One of the more seductive promises Donald Trump made during his presidential campaign was to keep America out of unnecessary foreign wars.
It was a claim that didn’t stress-test very well. Presidential temperaments tend to matter more than fleeting campaign pledges, and Trump’s irascible impulsiveness isn’t exactly conducive to peacemaking. Those who voted for Trump hoping he’d draw the curtain on the neoconservatives’ disastrous overseas nation-building had to know they were taking a gamble.
Two months in, I suppose they can crow that Trump has yet to start a new war, though that’s hardly an accomplishment given how widely spread our combat troops already are. But taking stock, our foreign policy is overall more dangerous today than it was three months ago. Trump has turned the United States into a brawling barfly, staggering and blustering, throwing verbal punches all around the world.
The Middle East was a bee under Trump’s bonnet for much of the presidential campaign, as he grumbled about the Iraq war and lambasted the Obama administration for arming jihadist-linked rebels in Syria — rightly so, on both counts. Yet here comes Secretary of Defense James Mattis with a plan for more “special operators” (read: “ground troops”) in Syria to fight ISIS, as well as more helicopters, more artillery, and more weapons for the Kurds, the latter of which will inflame Turkey, a country we need in our corner. Trump, meanwhile, is still threatening to “do safe zones in Syria,” a reckless idea that would necessitate a vast deployment and risk a war with Russia.
Iran is fighting ISIS, too, in both Iraq and Syria, which has even resulted in some informal collaboration between Washington and Tehran. Yet Trump has chosen to menace Iran, putting it “on notice” and warning that “there’s a new president in town.” The nuclear deal negotiated by President Obama, which has been instrumental in boosting Iranian moderates and foiling Islamists, is under fresh threat from Washington, leaving Iran’s reformist president Hassan Rouhani stranded in a void of uncertainty as this year’s elections inch ever closer and the extremists sense an opportunity.
Trump has also amped up President Obama’s worst war, the one in Yemen. America’s allies there are battling a Houthi rebel insurgency, which is battling al-Qaeda, which the United States is also battling. Trump’s main contribution to this illogical mess has been a reckless raid whose failure the president was last seen blaming on his generals.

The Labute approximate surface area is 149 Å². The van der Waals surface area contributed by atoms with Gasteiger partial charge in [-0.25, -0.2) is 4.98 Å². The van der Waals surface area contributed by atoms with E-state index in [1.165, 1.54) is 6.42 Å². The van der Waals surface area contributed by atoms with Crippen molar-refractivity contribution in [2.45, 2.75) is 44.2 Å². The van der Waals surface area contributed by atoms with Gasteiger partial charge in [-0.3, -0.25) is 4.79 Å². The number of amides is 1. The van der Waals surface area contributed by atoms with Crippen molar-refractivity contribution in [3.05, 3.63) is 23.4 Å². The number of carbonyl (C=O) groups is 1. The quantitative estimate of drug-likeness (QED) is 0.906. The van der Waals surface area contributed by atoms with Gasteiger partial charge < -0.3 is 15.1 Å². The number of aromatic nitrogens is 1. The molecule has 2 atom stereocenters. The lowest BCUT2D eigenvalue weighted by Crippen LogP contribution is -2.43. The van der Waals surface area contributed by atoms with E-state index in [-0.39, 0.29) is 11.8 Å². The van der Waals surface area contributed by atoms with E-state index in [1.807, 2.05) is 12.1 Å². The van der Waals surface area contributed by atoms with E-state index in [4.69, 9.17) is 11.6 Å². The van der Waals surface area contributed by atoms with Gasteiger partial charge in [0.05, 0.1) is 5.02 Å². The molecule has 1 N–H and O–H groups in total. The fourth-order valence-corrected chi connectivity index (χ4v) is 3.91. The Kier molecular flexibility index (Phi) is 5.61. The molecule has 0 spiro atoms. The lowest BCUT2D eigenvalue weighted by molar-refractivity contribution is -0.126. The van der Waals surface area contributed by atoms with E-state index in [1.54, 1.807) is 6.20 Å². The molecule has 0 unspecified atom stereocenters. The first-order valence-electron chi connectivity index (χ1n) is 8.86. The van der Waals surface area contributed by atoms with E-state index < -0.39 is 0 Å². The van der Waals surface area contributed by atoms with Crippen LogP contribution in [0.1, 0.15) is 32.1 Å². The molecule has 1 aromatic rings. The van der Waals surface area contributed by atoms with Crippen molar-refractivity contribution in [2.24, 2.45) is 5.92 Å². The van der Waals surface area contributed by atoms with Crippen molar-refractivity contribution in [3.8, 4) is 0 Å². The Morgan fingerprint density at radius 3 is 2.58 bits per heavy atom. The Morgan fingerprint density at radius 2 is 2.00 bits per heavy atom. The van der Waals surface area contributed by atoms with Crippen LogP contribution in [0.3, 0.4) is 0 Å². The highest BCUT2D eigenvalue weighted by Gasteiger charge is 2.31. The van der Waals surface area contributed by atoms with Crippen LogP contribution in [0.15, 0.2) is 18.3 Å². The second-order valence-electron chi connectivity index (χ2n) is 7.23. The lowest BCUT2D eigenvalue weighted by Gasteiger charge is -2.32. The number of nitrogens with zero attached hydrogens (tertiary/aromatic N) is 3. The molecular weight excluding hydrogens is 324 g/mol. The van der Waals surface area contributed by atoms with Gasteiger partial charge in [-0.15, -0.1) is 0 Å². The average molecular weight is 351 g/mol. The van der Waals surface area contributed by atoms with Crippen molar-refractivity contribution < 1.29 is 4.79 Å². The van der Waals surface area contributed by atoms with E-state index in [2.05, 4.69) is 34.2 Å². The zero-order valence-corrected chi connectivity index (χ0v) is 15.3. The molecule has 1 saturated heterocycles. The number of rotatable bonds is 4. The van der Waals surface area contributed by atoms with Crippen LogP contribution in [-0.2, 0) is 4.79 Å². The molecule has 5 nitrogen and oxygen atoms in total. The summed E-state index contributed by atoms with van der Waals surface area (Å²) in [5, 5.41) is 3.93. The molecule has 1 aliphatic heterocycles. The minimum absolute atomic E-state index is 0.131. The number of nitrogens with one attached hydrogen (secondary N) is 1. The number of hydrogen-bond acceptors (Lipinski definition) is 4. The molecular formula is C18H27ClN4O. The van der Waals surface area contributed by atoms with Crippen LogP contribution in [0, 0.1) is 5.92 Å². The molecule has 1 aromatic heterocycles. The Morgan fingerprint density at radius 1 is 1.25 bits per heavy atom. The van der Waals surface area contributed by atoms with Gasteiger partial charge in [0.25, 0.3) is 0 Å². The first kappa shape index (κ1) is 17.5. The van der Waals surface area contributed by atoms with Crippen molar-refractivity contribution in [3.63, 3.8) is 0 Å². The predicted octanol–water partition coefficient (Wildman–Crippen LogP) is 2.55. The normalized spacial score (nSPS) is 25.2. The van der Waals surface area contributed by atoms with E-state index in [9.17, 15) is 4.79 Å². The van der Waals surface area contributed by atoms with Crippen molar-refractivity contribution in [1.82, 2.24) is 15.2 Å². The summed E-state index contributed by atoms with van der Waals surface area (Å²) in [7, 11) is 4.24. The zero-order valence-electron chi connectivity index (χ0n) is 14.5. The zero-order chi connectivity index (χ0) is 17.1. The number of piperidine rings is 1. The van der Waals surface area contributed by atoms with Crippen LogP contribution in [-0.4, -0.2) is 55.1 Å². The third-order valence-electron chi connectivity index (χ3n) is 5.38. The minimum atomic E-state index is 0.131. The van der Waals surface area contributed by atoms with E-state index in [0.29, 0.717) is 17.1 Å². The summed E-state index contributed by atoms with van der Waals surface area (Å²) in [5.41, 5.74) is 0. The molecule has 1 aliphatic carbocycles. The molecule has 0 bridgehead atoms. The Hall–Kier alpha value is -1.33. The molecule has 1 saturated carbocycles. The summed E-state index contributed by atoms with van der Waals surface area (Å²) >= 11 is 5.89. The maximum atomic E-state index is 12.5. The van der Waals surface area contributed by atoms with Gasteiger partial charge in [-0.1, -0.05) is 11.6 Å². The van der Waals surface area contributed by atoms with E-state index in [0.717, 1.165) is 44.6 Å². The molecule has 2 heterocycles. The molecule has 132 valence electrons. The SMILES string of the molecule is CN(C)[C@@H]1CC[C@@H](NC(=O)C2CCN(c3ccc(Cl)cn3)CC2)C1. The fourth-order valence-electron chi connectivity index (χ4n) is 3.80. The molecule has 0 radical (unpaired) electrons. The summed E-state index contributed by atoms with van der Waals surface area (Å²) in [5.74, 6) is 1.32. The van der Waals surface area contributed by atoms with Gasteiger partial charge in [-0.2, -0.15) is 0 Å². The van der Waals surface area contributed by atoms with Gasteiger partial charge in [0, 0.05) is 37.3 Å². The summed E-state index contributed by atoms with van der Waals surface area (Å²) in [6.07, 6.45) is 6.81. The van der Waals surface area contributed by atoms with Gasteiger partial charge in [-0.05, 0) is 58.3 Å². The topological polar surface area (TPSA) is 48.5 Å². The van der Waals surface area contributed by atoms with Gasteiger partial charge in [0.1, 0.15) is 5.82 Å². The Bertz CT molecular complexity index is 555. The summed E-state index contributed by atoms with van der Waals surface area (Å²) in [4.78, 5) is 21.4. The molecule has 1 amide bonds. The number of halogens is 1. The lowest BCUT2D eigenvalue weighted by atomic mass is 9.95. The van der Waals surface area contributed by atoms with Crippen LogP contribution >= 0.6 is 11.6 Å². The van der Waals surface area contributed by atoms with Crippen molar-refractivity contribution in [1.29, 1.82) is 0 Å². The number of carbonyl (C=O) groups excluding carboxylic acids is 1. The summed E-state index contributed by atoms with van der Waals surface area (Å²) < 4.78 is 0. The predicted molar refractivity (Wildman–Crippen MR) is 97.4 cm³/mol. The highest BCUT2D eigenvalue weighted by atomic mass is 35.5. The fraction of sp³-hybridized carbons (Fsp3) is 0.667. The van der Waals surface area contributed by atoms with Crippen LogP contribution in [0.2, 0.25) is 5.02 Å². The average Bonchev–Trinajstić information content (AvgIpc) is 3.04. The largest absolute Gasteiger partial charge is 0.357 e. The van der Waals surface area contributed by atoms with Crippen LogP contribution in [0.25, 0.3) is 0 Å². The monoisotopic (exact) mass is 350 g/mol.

There’s very little strategy here — just a chaotic series of scattershot blasts at everyone the president happens to be demonizing followed by a neurotic blame game when something goes wrong. The best demonstration of this is Trump’s travel ban, which covered ISIS-free Iran but left out terrorist bedlams like Afghanistan and Pakistan. Even in symbolism, the Trump administration keels over.
Elsewhere, Trump continues to provoke China, taking a phone call from the Taiwanese prime minister and nominating Beijing-bashing trade advisors. And even Russia, once singled out as a potential new friend, has been under pressure since Inauguration Day, with the president continuing the deployment of troops to Eastern Europe, tweeting that President Obama was too soft on Putin’s annexation of Crimea, and countenancing a blistering anti-Russia speech by Nikki Haley at the United Nations.
Taken alone, some of these actions would be wrongheaded, but they might still be part of something whole and workable. Considered in the aggregate, they suggest a president who’s intemperately lashing out, unmoored from a greater plan, liable at best to flummox other countries and at worst to provoke conflicts with them.
To use another example, Trump is absolutely correct to critique the free-riding European Union. But his chaotic approach and lack of assurances in other areas have left the EU wondering — seriously — whether it should build its own nuclear deterrent. That would be a nightmare scenario — Oceania as rendered by Orwell — set in motion because the Europeans feel Trump is no longer a reliable partner. As do so many others: among our allies, only Britain and Japan seem on steady ground with the White House.
What Trump needs is a coherent and cautious strategy for stability and not war, one that nudges our allies without abandoning them, one that doesn’t go charging after every slight provocation. He’s got some good ideas; now he needs to check his worst instincts and start listening to the right people.